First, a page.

“When I started forecasting and broadcasting the weather, it was a lot different than what we see today. Back then weather was included in the news, but just barely. It was usually at the very end of the news and sports and whatever else they had up their sleeves. Then whatever time was left over was given to the forecast. This is also what I remember seeing on TV up Chicago. Harry Volkman was the well respected and longtime weatherman who worked at number of TV stations and was especially memorable because he would visit a different school every day and would always wear a boutonniere on TV given to him by that days' students. By the time he got around to my school, I was in high school, but I still remember it. At the time I had no inkling that I would one day enter the same profession, but maybe he had planted a seed. If so, it lay dormant for years, until I was in college and working at a TV station. Out of the blue, the news director asked me to take over weather duties on the news. I loved it. I had tried other jobs in broadcasting, but this just felt right. I immediately enrolled in my university's meteorology program, and have been at it ever since.”
Henley graduated from Cal State-Chico with a degree in broadcasting and a minor in meteorology. He’d later end up working with someone who mentored him early on in the process.
“I had some great mentors along the way, Harry Geiss and Harry Stockman both steered me in the right direction and later Stockman and I would work side by side at KXTV in Sacramento.”
Being the morning meteorologist is a challenge for the night owl. Henley’s up at 3 AM and is thankful he has an eight minute commute to work from his suburban home.
“It really helps that nobody else is on the road at that hour.”
Henley’s day is very much an on-the-go exercise between television, radio, and even texting.
“First thing I do when I get to work is to look over what the crew has left from the night before and then look at the latest data to see what has changed, if anything. I update the forecast make the graphics, and at 4:30 AM. we are on the air. We do two and a half hours of local news before the today show takes over at 7 AM. During this time I'm on TV roughly every 10 minutes with updates. In between those on camera appearances, I'm keeping the graphics and forecast updated, reporting the weather on B101 radio, sending out a weather text message that some 3 thousand of people receive each morning and when I have a moment to spare - it's time to make coffee!”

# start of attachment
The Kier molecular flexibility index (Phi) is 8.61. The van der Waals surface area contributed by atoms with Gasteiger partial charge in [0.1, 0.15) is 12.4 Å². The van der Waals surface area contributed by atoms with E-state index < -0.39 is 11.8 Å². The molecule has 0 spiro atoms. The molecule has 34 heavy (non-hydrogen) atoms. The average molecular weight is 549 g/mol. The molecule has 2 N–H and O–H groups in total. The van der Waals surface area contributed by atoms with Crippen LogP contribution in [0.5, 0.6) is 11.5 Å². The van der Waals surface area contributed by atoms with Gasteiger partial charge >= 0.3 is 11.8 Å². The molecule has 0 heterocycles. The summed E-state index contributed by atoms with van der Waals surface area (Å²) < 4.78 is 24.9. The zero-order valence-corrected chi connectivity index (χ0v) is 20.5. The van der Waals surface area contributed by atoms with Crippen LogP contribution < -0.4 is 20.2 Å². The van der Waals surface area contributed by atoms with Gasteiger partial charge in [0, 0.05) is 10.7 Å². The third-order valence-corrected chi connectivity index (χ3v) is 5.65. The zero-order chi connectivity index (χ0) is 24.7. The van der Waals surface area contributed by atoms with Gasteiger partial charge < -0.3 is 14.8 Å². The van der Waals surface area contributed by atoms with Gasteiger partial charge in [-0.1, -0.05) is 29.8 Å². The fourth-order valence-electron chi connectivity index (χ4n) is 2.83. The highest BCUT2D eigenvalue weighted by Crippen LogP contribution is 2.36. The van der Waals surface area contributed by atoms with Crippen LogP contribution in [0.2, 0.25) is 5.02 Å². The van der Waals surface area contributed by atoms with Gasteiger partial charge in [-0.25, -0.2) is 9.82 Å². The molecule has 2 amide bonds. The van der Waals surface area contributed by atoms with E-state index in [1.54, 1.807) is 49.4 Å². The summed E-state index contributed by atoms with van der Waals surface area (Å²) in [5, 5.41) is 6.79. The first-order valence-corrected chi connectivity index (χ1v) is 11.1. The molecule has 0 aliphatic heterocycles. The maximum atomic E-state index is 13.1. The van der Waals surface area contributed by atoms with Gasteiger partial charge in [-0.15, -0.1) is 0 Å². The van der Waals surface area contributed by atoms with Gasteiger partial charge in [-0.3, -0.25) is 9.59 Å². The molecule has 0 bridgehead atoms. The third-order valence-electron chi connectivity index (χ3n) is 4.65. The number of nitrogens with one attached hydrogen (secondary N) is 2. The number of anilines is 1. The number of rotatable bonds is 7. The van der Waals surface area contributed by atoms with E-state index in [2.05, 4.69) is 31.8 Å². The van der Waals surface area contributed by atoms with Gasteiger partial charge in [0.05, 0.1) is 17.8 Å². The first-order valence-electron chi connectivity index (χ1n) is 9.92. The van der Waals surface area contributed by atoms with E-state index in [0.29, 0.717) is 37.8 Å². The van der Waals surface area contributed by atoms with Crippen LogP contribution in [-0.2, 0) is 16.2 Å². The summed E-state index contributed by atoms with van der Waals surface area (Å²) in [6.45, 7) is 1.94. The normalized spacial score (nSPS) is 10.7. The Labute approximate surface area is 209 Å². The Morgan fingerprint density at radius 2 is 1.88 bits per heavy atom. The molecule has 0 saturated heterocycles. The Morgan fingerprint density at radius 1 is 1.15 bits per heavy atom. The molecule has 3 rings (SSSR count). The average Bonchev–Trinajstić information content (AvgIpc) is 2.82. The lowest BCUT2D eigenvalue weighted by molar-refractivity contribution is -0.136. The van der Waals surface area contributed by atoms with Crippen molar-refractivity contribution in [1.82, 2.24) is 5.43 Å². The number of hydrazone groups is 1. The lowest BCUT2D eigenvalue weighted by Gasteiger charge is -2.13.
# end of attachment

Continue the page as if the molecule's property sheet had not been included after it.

Probably lots of it, one would safely assume.
“Once the Today Show takes over at 7 o'clock, I'm on the air every half hour with an update. By 9 o'clock in the morning, I'm transitioning to The 10! Show that tapes every day at 10 am to air at 11:30. After The 10! Show, we have a meeting to discuss the next day and I'll steal some time to get things done around the office such is answering emails and phone calls. Then I get to go home and usually, if I'm lucky, I'll take a nap!”
Henley’s been in Philadelphia for eighteen years, all of them at NBC 10, mainly as the morning meteorologist. He helped bring the EarthWatch system into Philadelphia and had prior experience with it in his prior station in Florida. He freely admits that one of the most challenging forecasts was that infamous storm that we all know and loathe but, unlike one of his former colleagues, stated he didn’t think it would be so bad.
“My most challenging forecast was most likely the blizzard of March 2001. Of course this is of the legendary blizzard that never was. Many forecasters were calling for the biggest blizzard in 25 years and it was dubbed by many "the storm of the century". I however was in the minority. I didn't think we're gonna get much of anything out of that storm and it would largely miss us.”
As an aside, Henley has always struck me as low key and not as sensationalistic. I digress…let’s talk more about March 2001!